SUNDAY

Entourage
Awww, yeah. I couldn't have said it better than agent provocateur Ari. The boys are back in town. And not a second too soon, since I was teetering on the verge of Jeremy Piven withdrawal. Mercifully, movie-star sex-god Vince and his hanger-on homies have returned just as prickly and profane as they were when they left us to film that low-budgie Queens Boulevard. Too bad Vince's rising star has cooled during the downtime; now all he can get are offers to do Olsen twins flicks and the big-screen version of Aquaman. And since Smallville has turned me into a freaky comic-book fanboy, I can safely say that the dude is so wrong for the role it's not even right. Paul Walker? Most def. Vince? He's Nightwing at best. As long as the mask hides his semi-unibrow. Anyway, before I explode into a pile of dork, let's offer up a prayer of thanks that Eric has been reunited with his cojones and that Turtle finally did something to win his buds' respect, even if it was just ordering a shipment of New York bagels. If only E. had it that easy with the ladies. First, it was his, um... "periodically" indisposed girlfriend blowing him off — and not in a good way — then Amanda Peet. Like how she was all "hey" until Shawna mentioned that he was Vince's manager? Then she's all "HEY." Nice. A Lot Like Love sucked honey. You should be nicer. Hopefully, once he hashes out Vince's next gig and gets the so-insane-he-can't-be-acting Gary Busey off the front lawn, things will improve for our little Lucky Charm. God knows it's looking up for what should already be HBO's next great comedy. — Damian J. Holbrook

The Comeback
I was very skeptical. How could a show that is a parody of the show-within-a-show-within-a-show concept be funny? Well, I was pleasantly surprised. First, I have to say that Lisa Kudrow already won me over, again. I was expecting to see an entire half hour of Phoebe Buffay, and I didn't get that. Kudrow has one of those faces that you can watch even with the sound off because it's all about her expressions. One of the most important things about acting is reacting, and she is one of the best reactors around. Her face when she (as her character Valerie Cherish) was just told that her new sitcom, "Room and Bored," was changing focus and that she would now be playing the aunt was priceless. Aunt Sassy! Shut up. Who writes this stuff? Well, I have Michael Patrick King and Kudrow herself to thank. But back to her acting: My favorite moment was when Valerie argues on camera with her producer Jane (off camera) and says "Jane — you and I need to talk." I loved the combination of the big smile with the venomous facial expression.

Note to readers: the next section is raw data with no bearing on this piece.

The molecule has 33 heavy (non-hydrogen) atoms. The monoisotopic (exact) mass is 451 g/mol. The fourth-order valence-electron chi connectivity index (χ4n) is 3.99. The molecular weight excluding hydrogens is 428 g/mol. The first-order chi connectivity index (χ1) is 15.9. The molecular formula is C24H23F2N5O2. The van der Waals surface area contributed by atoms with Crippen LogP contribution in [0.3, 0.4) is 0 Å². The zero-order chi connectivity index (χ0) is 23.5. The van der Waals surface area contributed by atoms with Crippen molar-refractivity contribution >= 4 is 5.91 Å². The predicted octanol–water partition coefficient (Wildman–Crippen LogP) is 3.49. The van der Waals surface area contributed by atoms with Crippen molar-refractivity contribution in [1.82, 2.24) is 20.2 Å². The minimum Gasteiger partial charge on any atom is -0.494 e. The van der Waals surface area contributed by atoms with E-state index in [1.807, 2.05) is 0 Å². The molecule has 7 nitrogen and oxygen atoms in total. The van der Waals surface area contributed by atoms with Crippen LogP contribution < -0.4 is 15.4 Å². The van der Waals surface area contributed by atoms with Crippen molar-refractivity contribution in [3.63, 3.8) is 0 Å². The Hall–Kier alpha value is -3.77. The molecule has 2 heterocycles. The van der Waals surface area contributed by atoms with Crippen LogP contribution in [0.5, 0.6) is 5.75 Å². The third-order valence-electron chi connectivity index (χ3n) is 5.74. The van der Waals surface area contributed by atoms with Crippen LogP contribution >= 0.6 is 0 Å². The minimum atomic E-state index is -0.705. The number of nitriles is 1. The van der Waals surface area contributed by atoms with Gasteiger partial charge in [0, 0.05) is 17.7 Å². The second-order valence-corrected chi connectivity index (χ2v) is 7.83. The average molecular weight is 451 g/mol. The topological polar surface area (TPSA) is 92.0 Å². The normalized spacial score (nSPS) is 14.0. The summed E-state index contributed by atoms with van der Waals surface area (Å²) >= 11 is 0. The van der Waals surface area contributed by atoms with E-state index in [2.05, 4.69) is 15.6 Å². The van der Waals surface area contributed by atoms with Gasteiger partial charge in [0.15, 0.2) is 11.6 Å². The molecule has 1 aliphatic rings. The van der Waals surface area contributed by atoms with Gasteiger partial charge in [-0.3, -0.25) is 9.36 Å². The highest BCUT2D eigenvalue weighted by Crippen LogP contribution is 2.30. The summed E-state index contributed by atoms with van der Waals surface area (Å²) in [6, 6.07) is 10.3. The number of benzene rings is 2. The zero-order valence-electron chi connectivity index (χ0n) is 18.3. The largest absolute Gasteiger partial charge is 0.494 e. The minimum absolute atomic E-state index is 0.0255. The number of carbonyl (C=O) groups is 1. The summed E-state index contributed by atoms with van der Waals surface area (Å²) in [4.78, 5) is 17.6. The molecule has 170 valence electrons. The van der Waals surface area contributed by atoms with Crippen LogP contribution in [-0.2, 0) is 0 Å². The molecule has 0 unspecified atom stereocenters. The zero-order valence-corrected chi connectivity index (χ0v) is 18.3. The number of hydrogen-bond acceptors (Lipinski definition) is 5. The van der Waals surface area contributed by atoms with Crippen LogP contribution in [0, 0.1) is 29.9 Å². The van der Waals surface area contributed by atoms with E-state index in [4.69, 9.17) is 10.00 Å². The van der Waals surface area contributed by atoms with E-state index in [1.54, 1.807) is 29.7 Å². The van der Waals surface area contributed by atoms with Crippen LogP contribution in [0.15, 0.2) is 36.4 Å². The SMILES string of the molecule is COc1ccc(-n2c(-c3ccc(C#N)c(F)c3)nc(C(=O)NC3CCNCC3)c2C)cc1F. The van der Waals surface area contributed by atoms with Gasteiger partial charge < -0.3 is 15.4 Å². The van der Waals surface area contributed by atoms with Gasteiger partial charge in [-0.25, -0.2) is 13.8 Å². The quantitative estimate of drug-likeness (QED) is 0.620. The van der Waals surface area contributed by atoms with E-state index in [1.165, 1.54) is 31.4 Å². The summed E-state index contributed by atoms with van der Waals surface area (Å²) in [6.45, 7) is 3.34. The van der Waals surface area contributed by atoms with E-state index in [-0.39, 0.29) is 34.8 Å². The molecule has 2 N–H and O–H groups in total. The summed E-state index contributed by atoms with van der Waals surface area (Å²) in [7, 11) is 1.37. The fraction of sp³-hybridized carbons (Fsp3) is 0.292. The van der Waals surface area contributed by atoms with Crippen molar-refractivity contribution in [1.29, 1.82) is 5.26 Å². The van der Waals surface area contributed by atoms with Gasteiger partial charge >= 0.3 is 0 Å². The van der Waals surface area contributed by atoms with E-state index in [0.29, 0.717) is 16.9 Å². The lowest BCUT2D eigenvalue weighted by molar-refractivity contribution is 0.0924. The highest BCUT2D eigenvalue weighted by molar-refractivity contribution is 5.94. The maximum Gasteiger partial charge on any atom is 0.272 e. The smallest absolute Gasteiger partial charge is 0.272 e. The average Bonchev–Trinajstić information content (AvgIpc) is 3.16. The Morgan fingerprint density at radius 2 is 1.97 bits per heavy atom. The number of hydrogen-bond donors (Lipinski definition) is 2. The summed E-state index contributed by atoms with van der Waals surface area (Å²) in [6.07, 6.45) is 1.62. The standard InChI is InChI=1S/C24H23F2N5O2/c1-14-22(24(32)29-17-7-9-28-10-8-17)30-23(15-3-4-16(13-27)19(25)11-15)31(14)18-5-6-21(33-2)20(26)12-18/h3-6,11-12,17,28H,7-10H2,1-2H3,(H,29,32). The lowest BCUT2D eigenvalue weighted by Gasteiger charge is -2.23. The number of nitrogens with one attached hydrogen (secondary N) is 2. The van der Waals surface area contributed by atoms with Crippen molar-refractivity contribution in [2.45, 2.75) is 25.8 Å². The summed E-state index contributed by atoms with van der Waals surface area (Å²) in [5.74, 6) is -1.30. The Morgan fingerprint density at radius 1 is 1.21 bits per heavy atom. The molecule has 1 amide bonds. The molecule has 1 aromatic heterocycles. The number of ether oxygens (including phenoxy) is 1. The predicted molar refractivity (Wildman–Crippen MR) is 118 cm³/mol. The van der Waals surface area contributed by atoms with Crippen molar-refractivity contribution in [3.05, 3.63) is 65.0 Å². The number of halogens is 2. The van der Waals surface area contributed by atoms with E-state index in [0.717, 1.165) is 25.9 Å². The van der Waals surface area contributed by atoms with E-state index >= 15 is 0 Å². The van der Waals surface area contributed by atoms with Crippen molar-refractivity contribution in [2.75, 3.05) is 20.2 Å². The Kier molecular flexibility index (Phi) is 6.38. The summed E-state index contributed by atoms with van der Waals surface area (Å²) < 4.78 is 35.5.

Other random highlights:
1) I loved the faux TV Guide cover of Valerie during her "I'm It" hey-day, and that she referred to her appearance on Leno as a real "watercooler moment."
2) Marilu Henner and Kim Fields sitting in the lobby at Warner Bros. Television giving the camera the finger.
3) Valerie's husband Mark taking a very loud dump in the background while the camera was rolling (once again, Kudrow's face had me laughing out loud — so loud I woke up my napping roommate).
4) Jimmy Burrows telling Valerie "You're not 'It' anymore."
I look forward to next week. I will come back for sure.— Dave Anderson

The 4400
Shawn saving lives. Check. Jordan Collier still evil. Check. Kyle still freaking. Check. OK, folks: We've got a second season. And it gets going with, among other things, baby Isabelle "telling" Lily and Richard to leave their little fugitive cabin. Lily agrees, but Richard balks at taking direction from a 3-month-old. I see his point, of course, but don't you think he should listen to a superpowered baby? I mean, remember the bending trees from last year?

Now Collier publishes a book spilling the beans on the future folks sending the 4400 back and says he was withholding the information for more than a year to avoid a large-scale panic. So... what's to stop that panic now? Has the world suddenly gotten more stable and sane? Not the patients at Tess' mental hospital, who behave like ants and want only to build the tower she drew. I can only hope my neighbors don't start up with that since our ants tromp through the bathroom and kitchen cabinets, ending up in our cereal if we don't remember to keep it in a sealed plastic bag. Just imagine the crap all those people would track in.

And another thing: What's the harm in letting the patients and staff finish the tower? Oh, yeah. If you let them do that right away, we don't have a conflict for the plot, do we? But OK, I didn't see the twist coming — that the tower was meant to cure Tess' fellow patient, former brilliant scientist Kevin. Nicely done, people. However, if Kevin becomes the father of the 4400 in the future, as they say, how'd the future people create all these superpowered abductees before he was cured in this episode? Stupid time-space continuum dilemma. Ruined all the Terminator movies for me, too.